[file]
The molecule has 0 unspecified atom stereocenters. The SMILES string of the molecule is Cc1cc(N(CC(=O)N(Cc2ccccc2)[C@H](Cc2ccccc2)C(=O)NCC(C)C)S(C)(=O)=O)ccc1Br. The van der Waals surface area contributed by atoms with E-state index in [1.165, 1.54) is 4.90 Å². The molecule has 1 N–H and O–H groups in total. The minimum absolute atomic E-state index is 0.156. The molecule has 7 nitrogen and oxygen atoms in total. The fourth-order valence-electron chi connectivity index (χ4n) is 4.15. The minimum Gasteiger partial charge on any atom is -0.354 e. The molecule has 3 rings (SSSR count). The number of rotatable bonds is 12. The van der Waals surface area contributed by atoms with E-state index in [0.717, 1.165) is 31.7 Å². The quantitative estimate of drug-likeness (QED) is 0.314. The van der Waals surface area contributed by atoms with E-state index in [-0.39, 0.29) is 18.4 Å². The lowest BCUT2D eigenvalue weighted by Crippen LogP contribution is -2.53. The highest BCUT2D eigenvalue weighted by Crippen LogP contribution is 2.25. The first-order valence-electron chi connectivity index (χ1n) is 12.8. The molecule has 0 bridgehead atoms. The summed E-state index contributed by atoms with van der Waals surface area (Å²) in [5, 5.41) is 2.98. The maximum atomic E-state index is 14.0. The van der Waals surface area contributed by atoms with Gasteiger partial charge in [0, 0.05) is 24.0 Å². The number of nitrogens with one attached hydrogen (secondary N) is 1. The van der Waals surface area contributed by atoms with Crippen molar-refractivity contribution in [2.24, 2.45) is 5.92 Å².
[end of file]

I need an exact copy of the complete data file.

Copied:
The molecule has 0 unspecified atom stereocenters. The SMILES string of the molecule is Cc1cc(N(CC(=O)N(Cc2ccccc2)[C@H](Cc2ccccc2)C(=O)NCC(C)C)S(C)(=O)=O)ccc1Br. The van der Waals surface area contributed by atoms with E-state index in [1.165, 1.54) is 4.90 Å². The molecule has 1 N–H and O–H groups in total. The minimum absolute atomic E-state index is 0.156. The molecule has 7 nitrogen and oxygen atoms in total. The fourth-order valence-electron chi connectivity index (χ4n) is 4.15. The minimum Gasteiger partial charge on any atom is -0.354 e. The molecule has 3 rings (SSSR count). The number of rotatable bonds is 12. The van der Waals surface area contributed by atoms with E-state index in [0.717, 1.165) is 31.7 Å². The quantitative estimate of drug-likeness (QED) is 0.314. The van der Waals surface area contributed by atoms with E-state index in [-0.39, 0.29) is 18.4 Å². The lowest BCUT2D eigenvalue weighted by Crippen LogP contribution is -2.53. The highest BCUT2D eigenvalue weighted by Crippen LogP contribution is 2.25. The first-order valence-electron chi connectivity index (χ1n) is 12.8. The molecule has 0 bridgehead atoms. The summed E-state index contributed by atoms with van der Waals surface area (Å²) in [5, 5.41) is 2.98. The maximum atomic E-state index is 14.0. The van der Waals surface area contributed by atoms with Gasteiger partial charge in [0, 0.05) is 24.0 Å². The number of nitrogens with one attached hydrogen (secondary N) is 1. The van der Waals surface area contributed by atoms with Crippen molar-refractivity contribution in [2.24, 2.45) is 5.92 Å².